Photo by Leroy Buckley.

August 1, 2023

Ruffling Fashion Trends Protected Birds

Fashion trends are not go-to topics of conversation for wildlife biologists and outdoorsy types. Yet, fashion has had a big influence on wildlife conservation. A prime example is the fashion craze in women’s hats in the late 1800s. The frenzy of fashionistas demanding the latest styles brought several bird species to the brink of extinction. Let’s take a look at that story, which ultimately led to a triumph in conservation history.

A pair of egrets in their white breeding plumage stand on their large stick nest which contains three egret chicks.
Egret populations were hard hit by the demand for their breeding plumage. Image by homecare119 from Pixabay.

For centuries, humans have bedecked themselves with feathers. In many indigenous cultures, feathers have long carried symbolism. Wearing feathers makes a statement about one’s status in some cultures. Feathers continue to be important in ceremony and ritual today.

In Europe, plumed hats came in vogue as early as the 14th century, according to Malcom Smith in the BBC History Magazine. “[By] the 16th century,” he explained, “hats adorned with ostrich feathers were in demand by those wealthy enough to purchase them in the fashion centres of Europe: Paris, Vienna, Florence and Prague.”

Feathered hats continued their long run of popularity in Europe well into the 19th and early 20th centuries. The styles of haute culture crossed the Atlantic Ocean to the United States, and the millinery industry on both sides of the water scrambled to keep up with the insatiable demand for feathered hats. Anyone who was anyone simply had to have feathers atop their heads. In a classic struggle of one-upmanship, wealthy women wore increasingly outrageous hats with feathers of every imaginable color, size and arrangement. Some upped the ante by wearing hats decorated not with only feathers, but entire birds (dead, of course).

Lillian Russell, 1861-1922, bust portrait, facing right, wearing plumed hat made of ostrich feathers.
Lillian Russell, 1861-1922, wearing plumed hat made of ostrich feathers. Photo by William McKenzie Morrison, Library of Congress.

The millinery industry obliged their paying customers with more and more hats, using more and more birds. As the millinery trade modernized, hats could be mass produced – which meant more birds were needed. An astounding number of birds were killed to meet the demands of the fashion market. In an NPR report, author Linton Weeks quotes research stating that “more than 5 million birds were being massacred yearly to satisfy the booming North American millinery trade.” A publication of Cornell University reported that overall, an estimated 300 million birds were plucked for the feathers of ladies’ hats by the early 20th century.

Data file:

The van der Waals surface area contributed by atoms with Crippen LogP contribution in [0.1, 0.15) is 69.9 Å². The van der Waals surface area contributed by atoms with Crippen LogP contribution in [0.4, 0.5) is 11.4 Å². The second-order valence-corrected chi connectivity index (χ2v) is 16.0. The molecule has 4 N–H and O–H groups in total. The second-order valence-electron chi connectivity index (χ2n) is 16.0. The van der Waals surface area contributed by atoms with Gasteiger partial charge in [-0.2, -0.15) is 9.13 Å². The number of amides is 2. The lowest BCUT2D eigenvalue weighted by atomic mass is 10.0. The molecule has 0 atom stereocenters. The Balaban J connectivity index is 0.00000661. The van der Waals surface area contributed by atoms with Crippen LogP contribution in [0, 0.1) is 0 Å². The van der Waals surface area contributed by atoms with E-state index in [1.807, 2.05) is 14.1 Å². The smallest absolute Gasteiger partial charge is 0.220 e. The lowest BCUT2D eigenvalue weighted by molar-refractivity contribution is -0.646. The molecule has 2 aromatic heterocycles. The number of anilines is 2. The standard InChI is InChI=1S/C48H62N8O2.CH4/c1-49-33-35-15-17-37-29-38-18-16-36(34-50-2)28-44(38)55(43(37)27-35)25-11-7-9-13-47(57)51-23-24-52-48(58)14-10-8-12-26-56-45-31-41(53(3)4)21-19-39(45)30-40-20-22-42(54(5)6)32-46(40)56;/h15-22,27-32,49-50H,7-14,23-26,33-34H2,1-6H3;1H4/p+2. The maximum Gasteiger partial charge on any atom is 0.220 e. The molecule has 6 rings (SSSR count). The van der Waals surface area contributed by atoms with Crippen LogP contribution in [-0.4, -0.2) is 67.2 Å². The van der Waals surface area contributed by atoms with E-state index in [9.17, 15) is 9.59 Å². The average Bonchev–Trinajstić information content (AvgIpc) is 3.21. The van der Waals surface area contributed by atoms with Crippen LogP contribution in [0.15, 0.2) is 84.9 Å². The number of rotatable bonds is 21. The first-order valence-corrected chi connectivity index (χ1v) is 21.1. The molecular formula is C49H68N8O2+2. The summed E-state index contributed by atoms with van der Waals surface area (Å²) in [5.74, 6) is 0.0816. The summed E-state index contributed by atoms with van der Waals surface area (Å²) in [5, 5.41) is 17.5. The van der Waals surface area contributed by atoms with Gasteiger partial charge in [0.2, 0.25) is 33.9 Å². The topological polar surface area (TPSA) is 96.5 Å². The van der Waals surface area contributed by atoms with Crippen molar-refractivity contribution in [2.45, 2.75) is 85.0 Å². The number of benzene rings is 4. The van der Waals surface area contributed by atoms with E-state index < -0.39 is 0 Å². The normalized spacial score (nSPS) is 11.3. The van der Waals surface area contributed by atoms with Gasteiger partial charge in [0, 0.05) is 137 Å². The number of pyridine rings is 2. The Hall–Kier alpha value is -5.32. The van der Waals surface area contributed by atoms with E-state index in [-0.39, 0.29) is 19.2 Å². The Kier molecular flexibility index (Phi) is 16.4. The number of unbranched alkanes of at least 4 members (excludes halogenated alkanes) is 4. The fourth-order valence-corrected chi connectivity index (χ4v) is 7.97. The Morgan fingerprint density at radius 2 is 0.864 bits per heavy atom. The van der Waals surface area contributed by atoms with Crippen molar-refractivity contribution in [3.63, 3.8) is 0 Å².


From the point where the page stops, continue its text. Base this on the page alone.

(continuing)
In the resource-rich lands of the New World, little thought was given to over-harvesting. Wildlife was there for the taking. Until … it wasn’t.
Some people took notice and spoke up. William Temple Hornaday, a prominent naturalist in the late 19th and early 20th centuries, decried the destruction of birds. As reported in Hoosier State Chronicles, Hornaday brought to light the magnitude of the slaughter. “At one London feather sale … ten-thousand hummingbird skins were ‘on offer.’ About 192,000 herons had been killed to provide the packages of heron feathers sold at a single London auction in 1902. Other popular feathers came from birds like the egret, eagle, condor, bustard, falcon, parrot, and bird of paradise.”

A Pair of Great Blue Herons stand in their large nest of sticks.
A pair of great blue herons stand in their nest. Until protections were put in place, it was not uncommon for entire rookeries to be almost wiped out. Photo by Leroy Buckley.

It was the work of two women, however, that made the biggest impact in bringing a halt to the killing of birds. Harriet Lawrence Hemenway and Minna B. Hall, prominent socialites in Boston, gathered women together to educate them about the impact their fashion statements had on bird life. At that time, social media tactics consisted of hosting tea parties and distributing flyers. It worked. Word spread, and the story was picked up by the Chicago Tribune, the New York Times and other major newspapers.

Hemenway and Hall formed the nation’s first Audubon Society in Massachusetts. Soon, Audubon groups sprang up in other states. A movement was underway. There were protests, speeches and circulars. In 1897, Sara A. Hubbard, the director of the newly formed Illinois Audubon Society, said, “I expect to live to see the time when the wearing of bird plumage will be a brand of ignorance.”

The turn of the century saw many wildlife species, from birds to bison, in precipitous decline. For some, like the passenger pigeon, it was too late. But thanks to the ardent work of people like Hemenway and Hall, a conservation ethic was taking shape. Their voices joined those of organized sport hunters concerned about marketing, and in 1900, one of the first conservation laws was passed. The Lacey Act prohits trade in wild game species for sale across state borders. Soon thereafter, the Migratory Bird Treaty Act of 1918 made it illegal to “kill, capture, trade, and transport migratory bird species.”

Thus, a fashion craze led to a movement. Thanks to a few socialites, many birds were saved from the precipice of extinction. Thankfully, we can spot an egret atop a tree in rookery instead of seeing it atop a woman’s head at the Ritz.

Valerie Blaine has worked as a naturalist for more than 40 years, from the prairies and woodlands of Illinois to the shores of the San Francisco Bay. She earned a master’s degree in forestry and a bachelor’s degree in botany from the University of Illinois. Blaine retired as the Nature Programs Manager for the Forest Preserve District of Kane County.

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